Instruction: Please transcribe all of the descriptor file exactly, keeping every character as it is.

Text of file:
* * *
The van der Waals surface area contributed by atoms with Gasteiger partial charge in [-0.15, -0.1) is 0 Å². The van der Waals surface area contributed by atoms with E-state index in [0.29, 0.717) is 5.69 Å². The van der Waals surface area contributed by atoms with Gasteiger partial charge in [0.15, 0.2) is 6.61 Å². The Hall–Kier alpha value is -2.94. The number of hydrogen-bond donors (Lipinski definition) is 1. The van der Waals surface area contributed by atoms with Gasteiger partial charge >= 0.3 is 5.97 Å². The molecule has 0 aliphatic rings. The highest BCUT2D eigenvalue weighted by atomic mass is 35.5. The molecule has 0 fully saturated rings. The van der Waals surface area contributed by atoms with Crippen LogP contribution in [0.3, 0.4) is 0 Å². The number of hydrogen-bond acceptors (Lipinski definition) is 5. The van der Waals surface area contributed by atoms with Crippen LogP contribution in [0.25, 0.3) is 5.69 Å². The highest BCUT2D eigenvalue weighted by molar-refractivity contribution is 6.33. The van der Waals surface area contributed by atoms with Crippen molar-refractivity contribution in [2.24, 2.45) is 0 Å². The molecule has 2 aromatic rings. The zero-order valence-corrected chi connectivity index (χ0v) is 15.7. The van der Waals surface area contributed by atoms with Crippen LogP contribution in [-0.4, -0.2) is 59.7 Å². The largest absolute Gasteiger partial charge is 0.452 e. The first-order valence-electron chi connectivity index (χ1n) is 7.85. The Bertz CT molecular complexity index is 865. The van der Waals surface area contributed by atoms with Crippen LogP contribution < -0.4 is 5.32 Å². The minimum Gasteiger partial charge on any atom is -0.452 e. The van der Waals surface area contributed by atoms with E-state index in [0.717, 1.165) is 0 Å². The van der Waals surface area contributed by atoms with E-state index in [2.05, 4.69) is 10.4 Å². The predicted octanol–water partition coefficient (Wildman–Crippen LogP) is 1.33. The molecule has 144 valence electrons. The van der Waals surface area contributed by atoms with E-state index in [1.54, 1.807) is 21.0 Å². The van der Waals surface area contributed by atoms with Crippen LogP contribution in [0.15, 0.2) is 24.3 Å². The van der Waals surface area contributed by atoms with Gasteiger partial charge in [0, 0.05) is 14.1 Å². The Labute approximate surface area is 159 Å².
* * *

The van der Waals surface area contributed by atoms with Gasteiger partial charge in [-0.15, -0.1) is 0 Å². The van der Waals surface area contributed by atoms with E-state index in [0.29, 0.717) is 5.69 Å². The van der Waals surface area contributed by atoms with Gasteiger partial charge in [0.15, 0.2) is 6.61 Å². The Hall–Kier alpha value is -2.94. The number of hydrogen-bond donors (Lipinski definition) is 1. The van der Waals surface area contributed by atoms with Gasteiger partial charge >= 0.3 is 5.97 Å². The molecule has 0 aliphatic rings. The highest BCUT2D eigenvalue weighted by atomic mass is 35.5. The molecule has 0 fully saturated rings. The van der Waals surface area contributed by atoms with Crippen LogP contribution in [0.3, 0.4) is 0 Å². The number of hydrogen-bond acceptors (Lipinski definition) is 5. The van der Waals surface area contributed by atoms with Crippen LogP contribution in [0.25, 0.3) is 5.69 Å². The highest BCUT2D eigenvalue weighted by molar-refractivity contribution is 6.33. The van der Waals surface area contributed by atoms with Crippen molar-refractivity contribution in [2.24, 2.45) is 0 Å². The molecule has 2 aromatic rings. The zero-order valence-corrected chi connectivity index (χ0v) is 15.7. The van der Waals surface area contributed by atoms with Crippen LogP contribution in [-0.4, -0.2) is 59.7 Å². The largest absolute Gasteiger partial charge is 0.452 e. The first-order valence-electron chi connectivity index (χ1n) is 7.85. The Bertz CT molecular complexity index is 865. The van der Waals surface area contributed by atoms with Crippen LogP contribution < -0.4 is 5.32 Å². The minimum Gasteiger partial charge on any atom is -0.452 e. The van der Waals surface area contributed by atoms with E-state index in [0.717, 1.165) is 0 Å². The van der Waals surface area contributed by atoms with E-state index in [2.05, 4.69) is 10.4 Å². The predicted octanol–water partition coefficient (Wildman–Crippen LogP) is 1.33. The molecule has 144 valence electrons. The van der Waals surface area contributed by atoms with E-state index in [1.54, 1.807) is 21.0 Å². The van der Waals surface area contributed by atoms with Crippen LogP contribution in [0.15, 0.2) is 24.3 Å². The van der Waals surface area contributed by atoms with Gasteiger partial charge in [0, 0.05) is 14.1 Å². The Labute approximate surface area is 159 Å².